Federal agencies need to invest in Web development more strategically, creating online services that help meet missions and better serve citizens, according to a report released on by a management consulting firm.
Despite spending enormous sums on automating government practices, progress on electronic government appears to have plateaued, according to the report "E-government 2.0," published by McKinsey & Co.
The stagnation in developing a digital government occurred after the Internet boom of the late 1990s, which spawned a race by among federal agencies to develop Web sites. "By the time you get to 1998, you have the first U.S. portal," said Elaine Kamarck, lecturer in public policy at Harvard University's John F. Kennedy School of Government and former head of President Clinton's National Performance Review. "This improved productivity." Kamarck was part of a panel discussing the electronic government hosted by the Center for American Progress.
But a decade later, e-government services have not delivered on promises, according to the report, which pointed to a government agency that invested millions of dollars to develop a service to enable citizens to manage accounts with the government online, but achieved an adoption rate of less than 5 percent. The agency was not named.
In addition, if agencies fail to view Web services as a business asset, it leads to a lack of oversight and fragmented management. For example, one federal agency found it had more than 100 internal Web sites, dozens of external sites, and multiple tools and platforms to maintain them, the report noted. Lack of oversight increases costs and inefficiencies, and impedes adoption by the public because users are required to sign-on in multiple places.
"Government is being asked to do more under tremendous fiscal restraints," said Nancy Killefer, senior director of McKinsey & Co. "In order to meet demands, this government is going to have to improve capabilities of its organizations to deliver more with the same resources. That's about productivity. How do you streamline what you do, and improve effectiveness using the same resources?"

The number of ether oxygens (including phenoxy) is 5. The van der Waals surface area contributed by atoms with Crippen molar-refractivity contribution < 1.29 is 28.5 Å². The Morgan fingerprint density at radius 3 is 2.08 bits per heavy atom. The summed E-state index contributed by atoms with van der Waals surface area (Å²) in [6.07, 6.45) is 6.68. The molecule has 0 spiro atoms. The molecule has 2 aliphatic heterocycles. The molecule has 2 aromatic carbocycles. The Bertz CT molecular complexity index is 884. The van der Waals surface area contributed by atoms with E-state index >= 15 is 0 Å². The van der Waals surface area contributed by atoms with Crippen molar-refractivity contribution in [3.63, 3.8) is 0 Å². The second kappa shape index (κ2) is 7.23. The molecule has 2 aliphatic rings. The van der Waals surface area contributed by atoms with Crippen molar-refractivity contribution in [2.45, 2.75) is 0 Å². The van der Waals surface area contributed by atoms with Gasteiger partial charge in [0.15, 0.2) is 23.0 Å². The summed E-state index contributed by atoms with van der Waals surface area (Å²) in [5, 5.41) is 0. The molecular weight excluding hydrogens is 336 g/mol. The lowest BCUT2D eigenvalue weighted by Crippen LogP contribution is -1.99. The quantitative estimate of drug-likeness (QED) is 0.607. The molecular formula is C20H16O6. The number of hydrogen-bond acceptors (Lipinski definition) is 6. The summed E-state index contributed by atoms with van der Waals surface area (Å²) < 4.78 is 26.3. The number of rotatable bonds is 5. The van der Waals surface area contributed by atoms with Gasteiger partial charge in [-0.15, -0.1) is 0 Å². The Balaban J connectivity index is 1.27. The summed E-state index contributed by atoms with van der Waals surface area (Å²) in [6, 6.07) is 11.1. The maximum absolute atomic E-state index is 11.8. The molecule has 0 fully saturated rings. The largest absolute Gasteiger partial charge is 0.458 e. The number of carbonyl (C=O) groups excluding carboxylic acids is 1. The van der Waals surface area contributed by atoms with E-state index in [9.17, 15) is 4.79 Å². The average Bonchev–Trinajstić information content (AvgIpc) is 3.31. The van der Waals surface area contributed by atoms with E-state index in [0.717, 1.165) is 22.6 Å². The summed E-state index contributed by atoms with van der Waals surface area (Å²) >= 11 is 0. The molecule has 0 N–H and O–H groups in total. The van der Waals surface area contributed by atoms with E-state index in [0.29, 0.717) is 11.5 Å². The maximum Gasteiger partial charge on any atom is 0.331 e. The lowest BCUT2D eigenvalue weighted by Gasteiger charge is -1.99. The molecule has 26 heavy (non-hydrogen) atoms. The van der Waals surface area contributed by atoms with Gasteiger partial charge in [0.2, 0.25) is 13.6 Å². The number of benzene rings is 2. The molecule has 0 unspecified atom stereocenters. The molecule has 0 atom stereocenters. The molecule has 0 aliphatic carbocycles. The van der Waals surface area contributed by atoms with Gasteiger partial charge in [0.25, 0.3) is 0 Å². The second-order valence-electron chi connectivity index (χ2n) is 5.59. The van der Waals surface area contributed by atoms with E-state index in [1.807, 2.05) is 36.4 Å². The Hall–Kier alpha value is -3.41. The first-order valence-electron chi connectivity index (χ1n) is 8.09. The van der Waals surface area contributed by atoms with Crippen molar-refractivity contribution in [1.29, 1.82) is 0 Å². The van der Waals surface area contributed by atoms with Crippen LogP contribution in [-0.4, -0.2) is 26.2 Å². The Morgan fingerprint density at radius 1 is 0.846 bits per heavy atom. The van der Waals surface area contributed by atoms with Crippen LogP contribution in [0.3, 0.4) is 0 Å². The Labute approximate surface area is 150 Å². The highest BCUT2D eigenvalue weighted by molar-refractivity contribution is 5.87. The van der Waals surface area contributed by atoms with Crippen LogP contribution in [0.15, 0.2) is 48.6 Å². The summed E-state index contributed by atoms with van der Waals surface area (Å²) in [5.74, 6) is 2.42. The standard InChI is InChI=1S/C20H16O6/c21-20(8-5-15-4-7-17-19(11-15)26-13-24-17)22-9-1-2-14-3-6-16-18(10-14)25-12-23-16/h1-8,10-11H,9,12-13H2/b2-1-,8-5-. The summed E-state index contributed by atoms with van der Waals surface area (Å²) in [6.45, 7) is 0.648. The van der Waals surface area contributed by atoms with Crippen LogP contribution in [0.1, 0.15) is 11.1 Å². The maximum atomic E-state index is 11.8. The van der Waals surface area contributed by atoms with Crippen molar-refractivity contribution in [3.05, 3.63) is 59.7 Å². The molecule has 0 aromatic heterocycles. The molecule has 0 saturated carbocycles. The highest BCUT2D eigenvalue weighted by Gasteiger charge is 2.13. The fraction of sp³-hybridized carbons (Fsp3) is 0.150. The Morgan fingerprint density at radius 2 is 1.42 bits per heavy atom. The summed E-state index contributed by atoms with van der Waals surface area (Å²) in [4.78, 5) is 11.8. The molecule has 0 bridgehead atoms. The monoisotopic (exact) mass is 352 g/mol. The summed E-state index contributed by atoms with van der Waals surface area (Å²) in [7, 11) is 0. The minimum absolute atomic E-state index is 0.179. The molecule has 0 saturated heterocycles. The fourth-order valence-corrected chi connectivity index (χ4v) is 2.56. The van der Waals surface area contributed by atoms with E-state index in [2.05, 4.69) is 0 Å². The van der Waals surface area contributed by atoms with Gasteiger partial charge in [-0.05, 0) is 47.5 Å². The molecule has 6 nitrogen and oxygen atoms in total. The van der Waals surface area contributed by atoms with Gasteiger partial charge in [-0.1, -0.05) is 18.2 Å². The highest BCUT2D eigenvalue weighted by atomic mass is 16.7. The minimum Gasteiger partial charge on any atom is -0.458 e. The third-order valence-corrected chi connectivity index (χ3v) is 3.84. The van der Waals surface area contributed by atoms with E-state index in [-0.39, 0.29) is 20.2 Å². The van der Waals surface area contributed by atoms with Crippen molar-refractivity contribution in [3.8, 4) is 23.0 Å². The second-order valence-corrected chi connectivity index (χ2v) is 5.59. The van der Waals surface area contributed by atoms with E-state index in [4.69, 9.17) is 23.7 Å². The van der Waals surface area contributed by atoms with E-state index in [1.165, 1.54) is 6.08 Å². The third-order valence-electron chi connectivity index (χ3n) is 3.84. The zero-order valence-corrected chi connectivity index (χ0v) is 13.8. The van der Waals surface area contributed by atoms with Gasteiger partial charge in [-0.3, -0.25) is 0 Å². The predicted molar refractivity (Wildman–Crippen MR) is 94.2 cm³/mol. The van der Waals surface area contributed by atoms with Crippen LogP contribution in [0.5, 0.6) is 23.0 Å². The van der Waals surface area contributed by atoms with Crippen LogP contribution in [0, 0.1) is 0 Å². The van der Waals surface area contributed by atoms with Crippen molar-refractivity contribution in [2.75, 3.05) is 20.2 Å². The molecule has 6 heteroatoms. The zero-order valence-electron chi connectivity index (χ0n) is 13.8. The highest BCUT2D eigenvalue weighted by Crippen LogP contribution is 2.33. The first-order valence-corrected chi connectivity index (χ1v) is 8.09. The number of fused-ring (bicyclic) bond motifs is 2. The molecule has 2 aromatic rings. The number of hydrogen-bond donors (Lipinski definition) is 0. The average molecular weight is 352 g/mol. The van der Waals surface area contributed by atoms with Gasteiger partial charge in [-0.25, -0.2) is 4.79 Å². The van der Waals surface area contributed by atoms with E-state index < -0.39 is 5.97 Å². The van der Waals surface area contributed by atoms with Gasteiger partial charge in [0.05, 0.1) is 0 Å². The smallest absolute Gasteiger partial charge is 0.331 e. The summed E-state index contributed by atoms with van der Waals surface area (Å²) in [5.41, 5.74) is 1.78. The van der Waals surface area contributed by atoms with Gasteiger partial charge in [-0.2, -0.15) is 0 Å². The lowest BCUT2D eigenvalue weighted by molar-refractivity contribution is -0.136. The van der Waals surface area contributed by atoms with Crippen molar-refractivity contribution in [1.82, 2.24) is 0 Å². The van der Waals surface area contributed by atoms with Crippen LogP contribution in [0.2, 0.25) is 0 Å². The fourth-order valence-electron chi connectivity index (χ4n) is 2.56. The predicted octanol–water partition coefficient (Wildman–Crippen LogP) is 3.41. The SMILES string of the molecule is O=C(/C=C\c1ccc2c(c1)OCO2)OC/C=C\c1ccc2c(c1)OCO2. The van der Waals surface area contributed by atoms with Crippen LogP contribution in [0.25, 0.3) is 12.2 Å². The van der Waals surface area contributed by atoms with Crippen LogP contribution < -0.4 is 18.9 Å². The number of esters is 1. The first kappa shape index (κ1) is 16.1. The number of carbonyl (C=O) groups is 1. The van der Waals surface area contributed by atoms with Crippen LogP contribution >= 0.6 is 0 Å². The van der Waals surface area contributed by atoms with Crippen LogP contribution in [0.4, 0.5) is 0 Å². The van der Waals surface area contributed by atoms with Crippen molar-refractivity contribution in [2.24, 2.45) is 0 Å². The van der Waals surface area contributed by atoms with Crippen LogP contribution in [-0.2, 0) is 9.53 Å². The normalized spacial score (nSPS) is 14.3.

Killefer, whom President Obama appointed deputy director for management at the Office of Management and Budget until she withdrew her name because of unpaid unemployment taxes, pointed to the Internal Revenue Service's Web site as an example of a federal site that uses the Internet strategically, allowing the public to file taxes online.
"It turns out that being able to do that delivers better service, lower cost for government, and better performance in terms of error rates," she said. "When you drive improved processes and services, you reduce costs. It's not a dichotomy -- 'cut costs, get worse service.' "
The report recommends that agencies elevate the governance model for e-government initiatives so that lines-of-business executives are held accountable for users adopting the service, the costs of the online tools and for establishing teams to support development and management. Agencies also should embrace industry expertise and innovation, the study noted. In 2008, five of the leading Web analyst firms were hired six times by federal agencies, according to the report, and the five largest Web design firms were not hired at all.
Citizen expectations must be considered, as well. "Don't decide what people want, but listen and involve them. Create a metric that is actually meaningful," Killefer said.